Every day hundreds of new investors hit the real estate market. In fact, it’s one of the reasons I love real estate: Anyone can do it. You don’t need a degree or a special license to get started. As long as you have the motivation and drive to succeed, there are opportunities to be had. However, deciding which opportunities are best for you is often a point of great confusion and frustration. Most of the answers lie within your local market and the amount of funds you have available. Additional options may be considered based on your long term goals and your real estate skill set. If you are looking to close your first deal, here is some advice on how and where to get started:
FHA: All purchases start with financing. It is best to know what kind of loan you are approved for before even beginning to look at the market. Inside the real estate business you have multiple financing options. You may consider a partnership with someone who has funds they are looking to invest, a private lender if you will. You may also tap into the many hard money outlets that are now available. If you are looking to finance the property, you either need your own capital or a lender’s funds. A great way to get started is by taking advantage of an FHA loan program. FHA (Federal Housing Administration) offers programs for owner occupied properties with as little as 3.5% down. They allow as much as 3% of the closing costs and prepaid taxes to be paid by the seller. Combining both options can get you into a new 1-2 unit property with minimal down payment.
203K: A 203K is another loan product offered by the FHA. This program takes on many characteristics of the program above, with one stark difference. With a 203K, the borrower is allowed to use up to $35,000 for repairs on the property. This amount is simply added to the loan after the completion of the work. This works well for investors who lack the skill set or the funds to do the repairs themselves. Because of all of the moving parts and work associated, these loans may take a bit longer to be put into place but can be a great way to enter the business.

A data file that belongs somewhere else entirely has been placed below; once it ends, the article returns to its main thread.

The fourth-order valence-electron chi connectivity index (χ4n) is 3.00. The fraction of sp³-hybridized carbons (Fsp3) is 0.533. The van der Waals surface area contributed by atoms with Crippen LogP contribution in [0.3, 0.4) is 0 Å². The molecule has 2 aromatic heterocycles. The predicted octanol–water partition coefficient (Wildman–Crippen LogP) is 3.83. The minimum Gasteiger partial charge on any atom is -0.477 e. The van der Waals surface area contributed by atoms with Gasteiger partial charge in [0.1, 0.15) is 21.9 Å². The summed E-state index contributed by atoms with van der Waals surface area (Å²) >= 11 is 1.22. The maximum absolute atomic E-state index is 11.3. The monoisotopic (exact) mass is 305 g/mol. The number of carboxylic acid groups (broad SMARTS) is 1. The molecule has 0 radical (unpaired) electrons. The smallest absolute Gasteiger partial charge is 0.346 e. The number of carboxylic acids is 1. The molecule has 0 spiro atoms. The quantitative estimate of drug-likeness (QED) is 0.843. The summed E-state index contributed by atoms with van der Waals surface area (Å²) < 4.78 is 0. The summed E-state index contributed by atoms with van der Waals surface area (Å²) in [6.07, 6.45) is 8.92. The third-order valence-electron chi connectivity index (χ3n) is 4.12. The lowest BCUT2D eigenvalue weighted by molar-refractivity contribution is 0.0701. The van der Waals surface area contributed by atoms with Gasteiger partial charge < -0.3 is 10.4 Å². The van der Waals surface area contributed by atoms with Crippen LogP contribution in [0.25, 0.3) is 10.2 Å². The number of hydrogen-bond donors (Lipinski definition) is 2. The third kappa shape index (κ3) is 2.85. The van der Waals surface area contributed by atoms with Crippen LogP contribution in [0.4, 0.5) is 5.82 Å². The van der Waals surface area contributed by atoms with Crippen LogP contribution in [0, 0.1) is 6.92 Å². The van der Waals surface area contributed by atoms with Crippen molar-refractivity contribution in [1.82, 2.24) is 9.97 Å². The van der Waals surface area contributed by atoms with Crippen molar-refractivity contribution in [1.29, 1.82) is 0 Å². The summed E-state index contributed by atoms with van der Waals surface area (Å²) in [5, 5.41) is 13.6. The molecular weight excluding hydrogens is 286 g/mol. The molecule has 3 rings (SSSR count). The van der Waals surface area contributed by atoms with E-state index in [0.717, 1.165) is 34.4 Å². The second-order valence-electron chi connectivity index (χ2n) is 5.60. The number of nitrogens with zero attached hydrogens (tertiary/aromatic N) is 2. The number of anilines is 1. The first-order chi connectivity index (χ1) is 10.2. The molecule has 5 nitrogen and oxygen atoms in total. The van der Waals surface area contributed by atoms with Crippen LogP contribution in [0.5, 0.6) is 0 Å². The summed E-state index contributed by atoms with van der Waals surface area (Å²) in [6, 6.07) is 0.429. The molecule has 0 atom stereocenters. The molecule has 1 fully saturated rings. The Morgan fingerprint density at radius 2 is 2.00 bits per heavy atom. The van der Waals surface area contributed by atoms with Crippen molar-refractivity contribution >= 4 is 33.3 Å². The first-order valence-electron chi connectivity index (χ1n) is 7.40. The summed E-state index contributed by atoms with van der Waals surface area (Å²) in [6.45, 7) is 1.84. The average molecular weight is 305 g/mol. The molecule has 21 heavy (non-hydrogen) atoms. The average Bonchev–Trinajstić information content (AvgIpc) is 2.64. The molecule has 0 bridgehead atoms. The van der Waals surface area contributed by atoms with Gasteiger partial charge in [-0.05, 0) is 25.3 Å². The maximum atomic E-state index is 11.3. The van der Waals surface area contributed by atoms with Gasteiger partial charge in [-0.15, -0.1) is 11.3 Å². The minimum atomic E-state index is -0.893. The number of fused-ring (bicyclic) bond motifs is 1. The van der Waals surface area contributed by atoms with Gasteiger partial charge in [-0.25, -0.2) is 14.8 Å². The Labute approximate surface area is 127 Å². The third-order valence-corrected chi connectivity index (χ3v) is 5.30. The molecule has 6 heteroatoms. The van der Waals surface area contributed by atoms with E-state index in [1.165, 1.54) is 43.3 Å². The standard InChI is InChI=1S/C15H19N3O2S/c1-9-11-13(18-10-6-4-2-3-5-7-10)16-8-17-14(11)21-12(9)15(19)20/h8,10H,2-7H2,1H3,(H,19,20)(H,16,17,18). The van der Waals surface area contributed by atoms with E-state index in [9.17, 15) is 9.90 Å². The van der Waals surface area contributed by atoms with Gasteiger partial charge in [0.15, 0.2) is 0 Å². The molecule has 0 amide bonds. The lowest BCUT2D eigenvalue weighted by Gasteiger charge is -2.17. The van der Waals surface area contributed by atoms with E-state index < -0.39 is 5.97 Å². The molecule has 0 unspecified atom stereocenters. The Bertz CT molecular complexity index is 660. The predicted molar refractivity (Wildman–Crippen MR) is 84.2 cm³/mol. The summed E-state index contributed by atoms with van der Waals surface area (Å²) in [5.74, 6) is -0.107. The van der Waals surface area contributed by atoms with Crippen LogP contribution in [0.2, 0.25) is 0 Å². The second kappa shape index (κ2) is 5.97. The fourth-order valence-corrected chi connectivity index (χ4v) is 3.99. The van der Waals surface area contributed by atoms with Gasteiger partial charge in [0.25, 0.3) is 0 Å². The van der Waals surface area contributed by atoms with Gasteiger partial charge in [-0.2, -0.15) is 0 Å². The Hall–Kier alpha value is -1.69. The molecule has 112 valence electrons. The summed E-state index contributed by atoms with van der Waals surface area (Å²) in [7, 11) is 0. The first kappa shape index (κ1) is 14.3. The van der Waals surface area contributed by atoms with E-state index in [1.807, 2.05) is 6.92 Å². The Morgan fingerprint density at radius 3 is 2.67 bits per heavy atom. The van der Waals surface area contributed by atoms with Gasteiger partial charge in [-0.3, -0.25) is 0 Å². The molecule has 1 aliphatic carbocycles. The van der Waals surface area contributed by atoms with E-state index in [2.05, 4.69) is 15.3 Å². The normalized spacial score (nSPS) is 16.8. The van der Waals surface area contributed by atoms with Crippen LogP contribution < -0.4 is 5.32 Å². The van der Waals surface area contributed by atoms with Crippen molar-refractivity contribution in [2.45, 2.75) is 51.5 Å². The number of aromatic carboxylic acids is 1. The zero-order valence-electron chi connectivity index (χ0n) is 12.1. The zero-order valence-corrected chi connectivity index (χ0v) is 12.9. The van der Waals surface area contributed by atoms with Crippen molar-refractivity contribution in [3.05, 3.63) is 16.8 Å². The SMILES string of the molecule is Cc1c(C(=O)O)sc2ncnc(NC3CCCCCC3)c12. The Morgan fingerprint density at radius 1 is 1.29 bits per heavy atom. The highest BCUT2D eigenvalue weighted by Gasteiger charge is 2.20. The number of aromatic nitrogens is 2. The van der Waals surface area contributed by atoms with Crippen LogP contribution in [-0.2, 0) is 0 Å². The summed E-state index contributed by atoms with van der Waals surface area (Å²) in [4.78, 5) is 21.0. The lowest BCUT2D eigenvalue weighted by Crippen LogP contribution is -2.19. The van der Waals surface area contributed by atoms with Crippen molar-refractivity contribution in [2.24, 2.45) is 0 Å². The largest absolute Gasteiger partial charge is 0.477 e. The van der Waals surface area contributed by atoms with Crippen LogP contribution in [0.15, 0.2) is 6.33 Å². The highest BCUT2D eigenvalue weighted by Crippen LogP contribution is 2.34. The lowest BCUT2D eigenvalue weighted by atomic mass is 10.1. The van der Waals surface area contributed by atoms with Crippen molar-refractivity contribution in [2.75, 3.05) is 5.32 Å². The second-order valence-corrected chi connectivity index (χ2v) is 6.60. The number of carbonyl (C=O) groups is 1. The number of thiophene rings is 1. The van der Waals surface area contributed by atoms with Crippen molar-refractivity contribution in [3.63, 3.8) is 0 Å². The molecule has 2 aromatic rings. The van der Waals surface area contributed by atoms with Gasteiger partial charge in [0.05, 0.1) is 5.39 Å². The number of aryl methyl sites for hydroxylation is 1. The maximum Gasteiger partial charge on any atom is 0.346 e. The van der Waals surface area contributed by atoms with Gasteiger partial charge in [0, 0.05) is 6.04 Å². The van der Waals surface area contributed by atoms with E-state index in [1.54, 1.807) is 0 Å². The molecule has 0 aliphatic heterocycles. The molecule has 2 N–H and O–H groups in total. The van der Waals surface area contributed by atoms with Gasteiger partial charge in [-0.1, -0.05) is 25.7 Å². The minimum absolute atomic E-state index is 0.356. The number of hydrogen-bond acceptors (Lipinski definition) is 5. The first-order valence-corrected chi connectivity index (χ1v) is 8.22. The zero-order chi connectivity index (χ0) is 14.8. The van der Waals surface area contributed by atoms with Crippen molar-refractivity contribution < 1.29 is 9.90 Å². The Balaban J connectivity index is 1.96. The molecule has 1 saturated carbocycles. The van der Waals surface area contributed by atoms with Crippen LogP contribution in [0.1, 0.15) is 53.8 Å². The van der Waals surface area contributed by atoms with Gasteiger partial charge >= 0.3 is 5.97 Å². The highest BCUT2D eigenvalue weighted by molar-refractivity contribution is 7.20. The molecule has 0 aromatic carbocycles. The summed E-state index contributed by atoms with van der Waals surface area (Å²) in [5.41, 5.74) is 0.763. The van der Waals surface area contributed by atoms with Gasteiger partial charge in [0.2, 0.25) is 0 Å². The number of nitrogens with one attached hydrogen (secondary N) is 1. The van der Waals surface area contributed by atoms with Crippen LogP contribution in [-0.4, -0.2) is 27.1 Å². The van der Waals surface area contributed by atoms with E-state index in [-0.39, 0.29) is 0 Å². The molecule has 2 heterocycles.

Distressed Properties: Some of the best deals you will find are with properties that nobody else wants. When you are just starting out, you need to find value wherever it presents itself. Often times, this means making offers on properties that at first glance may seem horrifying. These are the properties you look at where there is debris ankle high or a smell you can pick up as soon as you walk in. While you may not want to live there, these properties often have great potential. Cosmetic fixes are simplistic but yield big results. If you are handy and can do these repairs yourself, the higher the upside will be. Between short sales, foreclosures and auctions, there are a handful of distressed properties in every market.
Duplex: A duplex is another way of saying multifamily property. A great way to enter the business is by combining an FHA loan product to purchase a two family property. You can live in one side while renting out the other unit. Having a tenant should cover most, if not all, of your monthly mortgage payment. You will also gain valuable experience as a landlord and property manager. Having your tenant in the same building will give you a front row ticket of this side of the business and give you an idea of whether or not it is for you. It will also provide you with cash flow and accelerate paying down your mortgage.
Mobile homes: For the real estate investor, mobile homes, or modular homes are something of a commodity; at least in the right market. Typically part of an association, these are much smaller units, fixed to the ground, and not mobile at all. They are very much like condominiums in the way they are structured. The biggest difference is that they are often much smaller than the average condo. These can be an attractive starting point, given their reduced price point for entry. You probably won’t retire after your first mobile home deal, but there may be profits to be made. At a minimum, you can learn some valuable experience as to how the process works and what it entails.
Most investors slowly work themselves into the business until they are comfortable with the market and the process. There are many different ways to find your first deal. It is important to remember that getting started on a bad deal is far worse than not doing anything at all. When you are comfortable, look for a deal that is the best fit for you and go from there. Your first deal sets the tone for your business. Make it one that you can be proud of.